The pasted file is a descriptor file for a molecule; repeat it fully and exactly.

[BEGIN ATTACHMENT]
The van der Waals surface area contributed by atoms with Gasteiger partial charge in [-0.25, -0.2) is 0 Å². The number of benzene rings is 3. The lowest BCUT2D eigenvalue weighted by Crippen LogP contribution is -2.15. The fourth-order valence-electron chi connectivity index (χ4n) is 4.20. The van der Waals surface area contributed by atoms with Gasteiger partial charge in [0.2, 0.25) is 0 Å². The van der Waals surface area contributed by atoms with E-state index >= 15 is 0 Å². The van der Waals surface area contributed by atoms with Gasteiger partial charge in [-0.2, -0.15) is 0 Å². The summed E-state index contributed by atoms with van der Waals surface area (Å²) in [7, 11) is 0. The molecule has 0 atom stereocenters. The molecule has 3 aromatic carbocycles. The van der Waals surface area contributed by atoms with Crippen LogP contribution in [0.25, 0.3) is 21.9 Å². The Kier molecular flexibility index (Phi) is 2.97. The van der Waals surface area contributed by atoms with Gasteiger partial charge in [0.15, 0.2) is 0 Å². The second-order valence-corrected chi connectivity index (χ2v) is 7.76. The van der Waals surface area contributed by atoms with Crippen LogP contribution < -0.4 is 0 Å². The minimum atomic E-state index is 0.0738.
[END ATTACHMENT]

The van der Waals surface area contributed by atoms with Gasteiger partial charge in [-0.25, -0.2) is 0 Å². The number of benzene rings is 3. The lowest BCUT2D eigenvalue weighted by Crippen LogP contribution is -2.15. The fourth-order valence-electron chi connectivity index (χ4n) is 4.20. The van der Waals surface area contributed by atoms with Gasteiger partial charge in [0.2, 0.25) is 0 Å². The van der Waals surface area contributed by atoms with E-state index >= 15 is 0 Å². The van der Waals surface area contributed by atoms with Gasteiger partial charge in [-0.2, -0.15) is 0 Å². The summed E-state index contributed by atoms with van der Waals surface area (Å²) in [7, 11) is 0. The molecule has 0 atom stereocenters. The molecule has 3 aromatic carbocycles. The van der Waals surface area contributed by atoms with Crippen LogP contribution in [0.25, 0.3) is 21.9 Å². The Kier molecular flexibility index (Phi) is 2.97. The van der Waals surface area contributed by atoms with Gasteiger partial charge in [0.15, 0.2) is 0 Å². The second-order valence-corrected chi connectivity index (χ2v) is 7.76. The van der Waals surface area contributed by atoms with Crippen LogP contribution < -0.4 is 0 Å². The minimum atomic E-state index is 0.0738.